Reading, like so many things we do, is considered basic and widely available. The actual skills required are many, and complicated and we’re not actually taught them. If you haven’t done science beyond A level the odds are you’ve never read a scientific paper. If you’ve not tried to work in politics, you’ve probably never read the kinds of documents that are created when policies are being developed. These are barriers to participation and understanding.

You can be incredibly skilled and informed reading in one area and have no idea how to approach another kind of writing. 

These last few years have really shown us how problematic it is when people don’t know how to scrutinise different kinds of writing and how well we need to be able to read if we are to effectively inform ourselves.

Notes on the pandemic

I’ve not talked much about covid since the beginning of the pandemic. I’m into science not conspiracy theories, and from the beginning I’ve been watching for the best information I could get in the hopes of both staying safe and not spreading infection to others. I consider myself fortunate to be double-jabbed even though I had strong adverse reactions both times.

I wear a mask as much as I can when indoors with unfamiliar people. I’m claustrophobic, I get panic attacks anyway and I find I have a small window of time before the mask becomes panic inducing. Longer distance journeys in a mask mean hours of fighting the panic. I can however usually get in and out of a shop before it all kicks off. Most of my strategy has been to stay away from crowded indoor spaces, to meet friends outside or in private spaces, and to ventilate spaces. When I’ve done events involving people, I’ve been home for days afterwards so as to be unlikely to pose a risk. So far, so good.

In the beginning I was deeply afraid of both the virus and the lockdown. I followed the rules, and I found them really hard. I did not do so out of blind obedience to the government, but out of a desire not to make anyone I care about sick. I have considerable rage where the government is concerned. By winter last year there was plenty of evidence that the virus doesn’t spread much outdoors. We should have been supported and encouraged in moving our lives outside as far as possible. The benefits to people’s livelihoods, and mental health, would have been huge. Instead we spent last winter being told we could only meet outside in pairs if we weren’t in our households.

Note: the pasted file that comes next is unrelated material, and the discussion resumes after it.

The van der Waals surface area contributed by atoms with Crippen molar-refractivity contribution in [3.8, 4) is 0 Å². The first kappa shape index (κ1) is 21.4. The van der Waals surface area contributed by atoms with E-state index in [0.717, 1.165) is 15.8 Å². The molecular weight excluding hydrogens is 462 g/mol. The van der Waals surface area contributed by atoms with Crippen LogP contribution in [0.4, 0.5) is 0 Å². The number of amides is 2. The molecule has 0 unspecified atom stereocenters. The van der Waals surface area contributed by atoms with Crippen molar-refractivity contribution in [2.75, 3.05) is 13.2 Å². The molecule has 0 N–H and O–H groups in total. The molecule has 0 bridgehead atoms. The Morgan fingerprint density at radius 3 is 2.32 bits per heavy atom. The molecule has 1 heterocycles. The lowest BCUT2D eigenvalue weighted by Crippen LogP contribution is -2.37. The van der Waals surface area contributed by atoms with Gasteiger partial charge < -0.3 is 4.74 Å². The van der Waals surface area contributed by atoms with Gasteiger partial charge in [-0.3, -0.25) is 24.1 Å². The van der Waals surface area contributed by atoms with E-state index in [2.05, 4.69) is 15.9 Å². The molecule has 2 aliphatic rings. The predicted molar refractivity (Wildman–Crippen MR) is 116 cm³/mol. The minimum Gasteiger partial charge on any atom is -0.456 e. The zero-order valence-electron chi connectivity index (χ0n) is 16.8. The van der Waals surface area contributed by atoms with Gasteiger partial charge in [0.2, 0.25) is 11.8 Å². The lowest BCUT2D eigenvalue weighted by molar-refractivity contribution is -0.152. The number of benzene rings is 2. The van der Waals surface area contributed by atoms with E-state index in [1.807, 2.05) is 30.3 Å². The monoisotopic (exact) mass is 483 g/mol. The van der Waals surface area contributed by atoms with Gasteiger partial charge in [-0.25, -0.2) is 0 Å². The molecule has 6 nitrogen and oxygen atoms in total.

I’m also furious about the lack of investment in education. Countless uninformed and half-arsed theories circulate out there. Where has been the counter message to explain what vaccines are and how they work? So much of the misunderstanding, and wilful misunderstanding comes from not getting how science works in the first place. Cautious language is normal for science. Theories change as more data comes in – that’s not science failing, it’s science working and yet this is being used to undermine confidence in the research being done. Nothing is a hundred percent. Masks, vaccines, ventilation, social distancing – nothing is one hundred percent guaranteed, but that doesn’t make it useless. 

I grieve the deeper divisions in an already divided country. I grieve the way even more people are being pushed deeper into poverty. I grieve the loss of freedom and the loss of life – we’re an island, if our government had reacted swiftly the suffering could have been greatly reduced. I grieve the culture of selfishness that seems to be growing and festering here. I rail against the double standards where regular people have been harassed by the police when they weren’t even breaking rules, and those in power have dramatically flouted the rules and got away with it. We deserved better and we should feel some moral obligation to do better.

Learning and Punishment

When young children get things wrong, it is because they don’t know better. The younger the child, the more obvious this should be. They may not grasp the cause and effect issues. They may have been curious, or bored – both of which are innocent conditions. If a small child messes up, they need educating, not punishing. 

At some point, a person becomes capable of malice and deliberate cruelty. But what if we saw this primarily as an education problem, not a reason for punishment? I have no qualms about the idea of using short, sharp interventions to reduce the amount of harm or danger in a situation, (better you do something unpleasant than they tease the dog until it bites them, for example) but on the whole, what is punishing a child really about?